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We tend to celebrate characters who are brash, outspoken, snarky and daring. The quiet ones often go unnoticed and under-appreciated. But I've always liked the quiet ones. Probably because I tend to be more on that end of the spectrum myself. That's probably why Shmi is one of my favorites and, I feel, deserving of far more appreciation.

"The Republic doesn't exist out here. We must survive on our own."


Much of Shmi's importance in the overall story of the saga resides in her influence on Anakin -- her presence during his childhood, but especially her absence once he leaves to become a Jedi. It's always a tricky thing to create a character whose primary impact comes from her absence and death (and the use of "her" isn't a coincidence -- it's overwhelmingly women who are placed in this role). All too often, the character is nothing more than a plot device, underdeveloped, her special place in the hero's heart implicit rather than explicitly developed. But Shmi's portrayal is saved from this danger by an excellent performance from Pernilla August and the details the story reveals of her personality and experiences.

She is kind and giving, in spite of her own very limited means. When Anakin brings home a bunch of strangers in need, he has no doubt that she'll take them in, because that's what their family does. She opens her home to them, brings them to her table and feeds them. Anakin even convinces her to let him enter the podrace by apparently repeating her own words -- "The biggest problem in this universe is no one helps each other."

However, there is an interesting edge to her softness. When Padmé young and idealistic, begins a rant against the injustice of slavery, Shmi stops her with a gentle but firm rebuke. The Republic doesn't exist out here. An interesting way to phrase it. She could have said, "Those laws don't matter as long as the Hutts are in control" or "Your Republic isn't as powerful as you might think" or any other rejoinder that could launch them into a sociopolitical discourse. But Shmi's view of things is pragmatic. For any practical purposes, there is no Republic. That's how she has learned to see the galaxy, as a necessary survival tactic. Help others, but don't assume that anyone will help you. Eke out your own survival.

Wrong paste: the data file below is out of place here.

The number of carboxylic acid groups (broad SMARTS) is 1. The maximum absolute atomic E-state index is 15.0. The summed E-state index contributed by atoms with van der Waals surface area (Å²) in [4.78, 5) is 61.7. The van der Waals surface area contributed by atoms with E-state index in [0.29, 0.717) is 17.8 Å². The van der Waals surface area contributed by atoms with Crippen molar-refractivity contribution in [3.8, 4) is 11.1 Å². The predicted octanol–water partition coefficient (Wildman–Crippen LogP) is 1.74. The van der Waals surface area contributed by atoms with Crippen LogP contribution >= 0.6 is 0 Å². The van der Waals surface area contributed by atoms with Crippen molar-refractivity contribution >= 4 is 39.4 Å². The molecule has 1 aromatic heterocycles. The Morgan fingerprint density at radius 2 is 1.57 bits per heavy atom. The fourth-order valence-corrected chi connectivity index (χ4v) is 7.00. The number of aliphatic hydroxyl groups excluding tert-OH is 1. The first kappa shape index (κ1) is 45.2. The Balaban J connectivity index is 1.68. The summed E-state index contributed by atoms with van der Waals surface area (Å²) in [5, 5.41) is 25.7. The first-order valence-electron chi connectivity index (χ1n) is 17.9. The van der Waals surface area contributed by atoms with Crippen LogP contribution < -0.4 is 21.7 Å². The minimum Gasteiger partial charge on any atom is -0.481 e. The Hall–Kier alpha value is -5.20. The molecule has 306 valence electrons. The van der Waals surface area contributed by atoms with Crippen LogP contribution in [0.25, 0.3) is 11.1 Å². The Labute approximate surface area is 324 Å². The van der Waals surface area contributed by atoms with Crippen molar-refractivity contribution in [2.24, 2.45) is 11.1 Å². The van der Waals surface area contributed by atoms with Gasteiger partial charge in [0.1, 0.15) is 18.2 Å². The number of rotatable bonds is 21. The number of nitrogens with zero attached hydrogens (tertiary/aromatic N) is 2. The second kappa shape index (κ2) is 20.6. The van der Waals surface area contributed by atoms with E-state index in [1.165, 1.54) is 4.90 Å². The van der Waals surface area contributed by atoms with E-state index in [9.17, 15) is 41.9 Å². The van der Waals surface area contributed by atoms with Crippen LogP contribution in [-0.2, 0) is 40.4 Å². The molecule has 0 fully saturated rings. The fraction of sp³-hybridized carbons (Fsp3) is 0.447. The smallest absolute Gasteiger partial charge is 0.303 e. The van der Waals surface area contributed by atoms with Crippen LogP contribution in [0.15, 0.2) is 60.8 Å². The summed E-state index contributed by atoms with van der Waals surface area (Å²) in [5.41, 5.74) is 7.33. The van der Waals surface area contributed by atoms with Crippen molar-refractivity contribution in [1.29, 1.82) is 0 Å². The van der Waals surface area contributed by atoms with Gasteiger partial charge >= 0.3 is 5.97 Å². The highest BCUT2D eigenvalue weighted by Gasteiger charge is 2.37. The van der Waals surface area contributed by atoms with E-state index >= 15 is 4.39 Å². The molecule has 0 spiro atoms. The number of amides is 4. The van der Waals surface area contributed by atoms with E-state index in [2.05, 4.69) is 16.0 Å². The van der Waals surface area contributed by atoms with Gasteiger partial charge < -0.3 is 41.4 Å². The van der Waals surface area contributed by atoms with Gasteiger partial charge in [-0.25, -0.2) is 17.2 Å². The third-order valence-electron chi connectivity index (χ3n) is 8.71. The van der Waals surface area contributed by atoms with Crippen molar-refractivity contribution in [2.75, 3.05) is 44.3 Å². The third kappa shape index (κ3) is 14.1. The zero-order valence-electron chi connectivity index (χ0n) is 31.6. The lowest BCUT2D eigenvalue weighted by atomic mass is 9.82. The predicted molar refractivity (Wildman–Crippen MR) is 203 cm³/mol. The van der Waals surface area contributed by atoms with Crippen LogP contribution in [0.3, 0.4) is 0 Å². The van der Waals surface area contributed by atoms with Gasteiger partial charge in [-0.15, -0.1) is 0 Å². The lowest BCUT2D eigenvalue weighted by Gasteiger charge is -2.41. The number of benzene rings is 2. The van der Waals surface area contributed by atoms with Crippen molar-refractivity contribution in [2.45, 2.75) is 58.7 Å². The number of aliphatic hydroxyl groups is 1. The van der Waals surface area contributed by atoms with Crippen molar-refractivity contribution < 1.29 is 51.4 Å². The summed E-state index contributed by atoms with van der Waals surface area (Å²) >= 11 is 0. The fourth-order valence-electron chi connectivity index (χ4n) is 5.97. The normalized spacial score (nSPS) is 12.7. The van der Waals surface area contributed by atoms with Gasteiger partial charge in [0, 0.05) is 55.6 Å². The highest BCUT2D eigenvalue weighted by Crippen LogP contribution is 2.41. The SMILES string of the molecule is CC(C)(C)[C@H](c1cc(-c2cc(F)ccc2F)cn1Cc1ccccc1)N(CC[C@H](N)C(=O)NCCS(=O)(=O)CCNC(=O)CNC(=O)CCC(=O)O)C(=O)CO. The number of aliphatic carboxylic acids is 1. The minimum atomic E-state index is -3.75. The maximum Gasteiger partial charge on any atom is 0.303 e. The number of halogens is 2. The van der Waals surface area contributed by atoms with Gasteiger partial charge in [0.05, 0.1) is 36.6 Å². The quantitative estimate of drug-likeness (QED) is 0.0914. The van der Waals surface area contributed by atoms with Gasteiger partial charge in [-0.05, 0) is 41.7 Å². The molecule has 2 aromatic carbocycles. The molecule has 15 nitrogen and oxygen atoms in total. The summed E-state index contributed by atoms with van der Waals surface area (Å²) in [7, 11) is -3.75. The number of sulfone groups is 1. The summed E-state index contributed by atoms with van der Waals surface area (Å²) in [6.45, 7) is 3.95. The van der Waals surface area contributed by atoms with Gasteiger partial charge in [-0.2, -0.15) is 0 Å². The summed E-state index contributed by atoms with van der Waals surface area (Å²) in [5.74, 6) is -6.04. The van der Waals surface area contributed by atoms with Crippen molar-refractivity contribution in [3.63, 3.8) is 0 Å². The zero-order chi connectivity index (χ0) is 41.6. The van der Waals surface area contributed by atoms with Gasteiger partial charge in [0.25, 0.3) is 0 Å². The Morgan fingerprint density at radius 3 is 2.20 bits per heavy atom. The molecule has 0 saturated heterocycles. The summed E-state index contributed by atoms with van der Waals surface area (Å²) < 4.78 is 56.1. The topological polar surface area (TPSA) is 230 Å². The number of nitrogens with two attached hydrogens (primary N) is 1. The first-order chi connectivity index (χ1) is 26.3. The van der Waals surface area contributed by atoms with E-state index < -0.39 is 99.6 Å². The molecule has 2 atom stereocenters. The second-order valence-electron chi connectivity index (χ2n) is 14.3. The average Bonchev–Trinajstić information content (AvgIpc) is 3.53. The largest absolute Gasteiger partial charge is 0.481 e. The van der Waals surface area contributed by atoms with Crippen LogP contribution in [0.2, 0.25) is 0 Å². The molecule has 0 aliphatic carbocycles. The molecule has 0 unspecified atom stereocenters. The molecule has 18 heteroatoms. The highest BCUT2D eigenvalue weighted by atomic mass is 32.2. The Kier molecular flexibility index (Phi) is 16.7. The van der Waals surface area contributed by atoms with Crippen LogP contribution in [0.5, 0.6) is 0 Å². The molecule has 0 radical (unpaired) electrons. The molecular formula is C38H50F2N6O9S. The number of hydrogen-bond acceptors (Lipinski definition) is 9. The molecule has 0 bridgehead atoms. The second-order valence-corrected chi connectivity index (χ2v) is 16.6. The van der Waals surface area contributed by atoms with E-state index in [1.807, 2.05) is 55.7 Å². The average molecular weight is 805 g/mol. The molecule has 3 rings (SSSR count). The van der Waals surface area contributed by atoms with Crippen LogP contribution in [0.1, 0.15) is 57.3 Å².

Shmi keeps her intense emotions buried deep. She doesn't openly sob or scream, even as she's watching her son go into mortal peril in the podrace, even as she's letting him leave her forever. It's not that she doesn't feel the complete depth of those emotions -- she says outright that she dies every time Watto makes Anakin race. But as a slave she's surely learned that it's safer to keep a calm, straight face, to react mildly even to the most monstrous of situations. It's a tragedy that someone as extraordinary as Anakin was born into slavery, but a slave's life is just as tragic for someone as gentle and good as Shmi. I'm very glad to know that this changes sometime before Episode II and she spends her last years in comparative happiness. But I'll discuss that more in later installments.

Next, a few more terse words from a Sith Lord...
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